ORADELL, N.J. (July 11, 2013) -- It was 14 years between victories, but none could have been sweeter than what Frank Esposito Jr. of Brooklake accomplished in the 93rd NJSGA Open Championship on Thursday, July 11, at Hackensack Golf Club in Oradell.
Esposito, 50, made up five strokes, finally took the lead with a birdie on the 17thhole, and then two-putted for par on the final hole to become the second-oldest player to win the State Open.
Ed Whitman of Knickerbocker was 52 when he won the State Open in 2004.
Esposito on Thursday fired a four-under-par 67 to give him a combined 7-under-par of 67-72-67-206, one stroke better than local favorite Jim McGovern of White Beeches (70-69-68-207), and two shots clear of Sam Kang of Farmstead (72-68-68-208).
Defending champion Benjamin Smith of Neshanic Valley, who led by four shots coming into the final day, was low amateur at 67-67-75-209. Brett Jones of Mountain Ridge, the 2009 champion, was fifth at 69-71-70-210.
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“It’s feels great to win this. It means a lot, that an older player can still beat the younger players, some only as old as my (19-year-old) son,” said Esposito, who won his first State Open in 1999 at Echo Lake. Esposito is one of the most accomplished professionals in the state and has already been inducted into the New Jersey PGA Hall of Fame.
“It was nice to be in contention. I knew exactly what was going on, what Jim McGovern was doing. On (par 3) 17 , I hit a perfect shot with an eight iron, from right to left and it left me with a 12-foot putt for birdie,” said Esposito, a former Rutgers player.
“My caddie, Tom Cermack, gave me a perfect read on inside right edge. On 18, I drove it into the left rough, and I was able to hit a seven iron to the right side of the green for a 45-footer. It was the exact same putt I had in 2003 when I won the PGA Sectional championship here.
“It just missed going in. I spent a lot of time on the putting green yesterday and this morning I decided to go with a cross-handed grip. It gave me a different perspective and made things stress-free. It’s something I have used before and today, it worked out. I don’t know why I don’t use it all the time.”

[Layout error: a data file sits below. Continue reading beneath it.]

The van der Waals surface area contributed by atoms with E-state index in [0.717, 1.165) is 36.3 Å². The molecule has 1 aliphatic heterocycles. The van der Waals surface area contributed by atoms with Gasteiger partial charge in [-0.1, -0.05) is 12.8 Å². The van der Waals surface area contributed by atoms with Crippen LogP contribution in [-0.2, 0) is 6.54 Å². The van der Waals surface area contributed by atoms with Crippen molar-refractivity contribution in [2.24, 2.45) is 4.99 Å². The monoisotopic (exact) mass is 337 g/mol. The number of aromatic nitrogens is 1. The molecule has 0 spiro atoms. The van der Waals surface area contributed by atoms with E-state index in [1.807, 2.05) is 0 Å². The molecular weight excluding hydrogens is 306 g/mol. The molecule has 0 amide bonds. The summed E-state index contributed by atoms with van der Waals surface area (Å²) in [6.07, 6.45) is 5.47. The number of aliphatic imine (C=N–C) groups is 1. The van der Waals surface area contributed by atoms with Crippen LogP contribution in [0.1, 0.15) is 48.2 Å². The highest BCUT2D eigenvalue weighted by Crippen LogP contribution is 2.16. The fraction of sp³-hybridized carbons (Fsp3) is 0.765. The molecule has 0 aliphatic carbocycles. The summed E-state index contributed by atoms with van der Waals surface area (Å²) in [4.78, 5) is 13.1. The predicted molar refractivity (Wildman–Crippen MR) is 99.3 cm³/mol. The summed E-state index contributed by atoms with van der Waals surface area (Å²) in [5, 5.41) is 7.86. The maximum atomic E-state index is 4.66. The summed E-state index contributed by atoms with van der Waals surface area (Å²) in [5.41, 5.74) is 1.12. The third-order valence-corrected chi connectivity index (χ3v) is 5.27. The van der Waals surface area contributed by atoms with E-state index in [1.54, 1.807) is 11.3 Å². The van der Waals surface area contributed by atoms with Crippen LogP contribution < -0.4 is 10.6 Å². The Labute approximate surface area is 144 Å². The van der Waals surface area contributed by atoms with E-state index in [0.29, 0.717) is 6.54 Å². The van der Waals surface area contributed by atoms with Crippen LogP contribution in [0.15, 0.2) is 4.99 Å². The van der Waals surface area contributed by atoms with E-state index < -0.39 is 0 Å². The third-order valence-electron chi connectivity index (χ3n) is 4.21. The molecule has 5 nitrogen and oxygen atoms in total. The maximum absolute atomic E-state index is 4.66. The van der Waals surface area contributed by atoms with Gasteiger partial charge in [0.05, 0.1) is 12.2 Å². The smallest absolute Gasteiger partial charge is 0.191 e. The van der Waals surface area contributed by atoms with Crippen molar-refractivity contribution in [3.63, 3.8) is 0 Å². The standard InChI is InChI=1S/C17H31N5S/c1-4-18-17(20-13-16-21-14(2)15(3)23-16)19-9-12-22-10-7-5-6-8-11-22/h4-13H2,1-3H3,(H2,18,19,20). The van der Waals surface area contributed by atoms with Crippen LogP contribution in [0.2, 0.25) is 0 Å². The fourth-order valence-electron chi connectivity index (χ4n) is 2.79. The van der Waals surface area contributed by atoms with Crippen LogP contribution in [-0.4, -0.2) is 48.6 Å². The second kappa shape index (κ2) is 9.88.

Esposito played par golf until getting his first birdie on the par-4 ninth hole. He added birdies on the par-5 10th hole, the par-5 15th and the par-3 17th.
“I had birdie opportunities the whole way in,” Esposito said. “I just played solid golf. I really enjoy playing this course. It was in beautiful condition and made it very enjoyable. I feel sorry for Ben (Smith). He had a tough day and it’s very understandable. The golf course set up nice for me.”
Smith bogeyed two of his first three holes, and added a third bogey at the par-4 seventh hole. He delivered birdies on the par-5 eighth and par-5 10thand stretched his lead to two shots over McGovern, who was being followed by a sizeable galley.
But Smith could not overcome bogeys at the par-4 11th, par-4 14th and par-4 16th.
“I came out with bogeys on the first and third holes, then had another at seven, before I got things turned around,” said Smith, 26. “It just wasn’t my day. I’m happy to be the low amateur for the second year in a row. I feel I defended my championship well. I was glad to be in contention.”
McGovern, who spent 20 years on the PGA Tour including one victory, the 1993 Shell Houston Open, seemed destined to win the championship as he continued to pile up birdies on the back nine. He stated with a bogey on the first hole, parred the next eight holes, then had birdies on the first four holes of the back nine.
His birdie on the par-13thhole got him a one-shot lead over Smith. But the birdie streak ended as McGovern , 47, parred his way in and Esposito was able to overtake him with his two late birdies.
“I can’t complain. I hit the ball well all week,” said McGovern, a four-time club champion in the 1980s at Hackensack. “I think I put a lot more pressure on myself. I gave myself a lot of chances.
“I never looked at the scoreboard. Making one or two more birdies would have been nice.”
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